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Symantec source code hacker: we always planned to release the stolen code

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A hacker that leaked the source code for Symantec's pcAnywhere after a protracted extortion negotiation has told Reuters that he had always intended to release the source code.

Symantec Flags Stock 1024
Symantec Flags Stock 1024

Protracted extortion negotiations with a hacker threatening to release stolen source code for several Symantec products ended yesterday with the code for pcAnywhere surfacing on The Pirate Bay. While Symantec has claimed it never had any intention of paying the $50,000 fee, and that the negotiations were part of a law-enforcement operation, the hacker in question has now told Reuters that he was always going to release the code. "We tricked them into offering us a bribe so we could humiliate them," said YumaTough, thought to be part of the Anonymous-affiliated Lords of Dharamaja group.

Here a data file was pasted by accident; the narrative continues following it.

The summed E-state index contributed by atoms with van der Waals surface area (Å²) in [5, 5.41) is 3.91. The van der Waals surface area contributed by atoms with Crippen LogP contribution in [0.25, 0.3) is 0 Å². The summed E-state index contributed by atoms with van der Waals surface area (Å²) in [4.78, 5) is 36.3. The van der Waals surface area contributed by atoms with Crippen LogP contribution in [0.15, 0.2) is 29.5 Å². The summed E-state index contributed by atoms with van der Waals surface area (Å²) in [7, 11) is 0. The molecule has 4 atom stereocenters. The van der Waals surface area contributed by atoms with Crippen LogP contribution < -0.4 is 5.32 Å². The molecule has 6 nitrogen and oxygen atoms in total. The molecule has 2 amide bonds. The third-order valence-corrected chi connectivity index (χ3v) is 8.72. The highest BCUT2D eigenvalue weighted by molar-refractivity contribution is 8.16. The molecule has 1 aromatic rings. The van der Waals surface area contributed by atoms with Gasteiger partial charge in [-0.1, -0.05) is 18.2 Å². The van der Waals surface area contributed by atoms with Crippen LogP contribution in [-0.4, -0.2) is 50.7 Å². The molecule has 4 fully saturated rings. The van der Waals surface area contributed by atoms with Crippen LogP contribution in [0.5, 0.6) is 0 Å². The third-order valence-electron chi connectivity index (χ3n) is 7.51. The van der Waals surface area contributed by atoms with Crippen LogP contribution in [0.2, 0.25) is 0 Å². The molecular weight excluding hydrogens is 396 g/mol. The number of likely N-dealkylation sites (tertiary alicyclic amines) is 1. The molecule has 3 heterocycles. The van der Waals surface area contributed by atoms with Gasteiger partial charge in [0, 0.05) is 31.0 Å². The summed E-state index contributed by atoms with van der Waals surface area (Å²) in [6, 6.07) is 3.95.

According to the report, Symantec is already expecting the source code for additional programs to be released by the group as well — Norton AntiVirus was one application mentioned in email exchanges between YumaTough and a law-enforcement official posing as a Symantec employee — but the company again reiterated that any such leaks wouldn't put their customers in danger. "As we have already stated publicly, this is old code," company spokesperson Cris Paden said, "and Symantec and Norton customers will not be at an increased risk as a result of any disclosure." The code was originally stolen in a network breach in 2006, but Symantec claims all current versions of its software will be immune to any attacks based upon vulnerabilities discovered in the 2006 versions.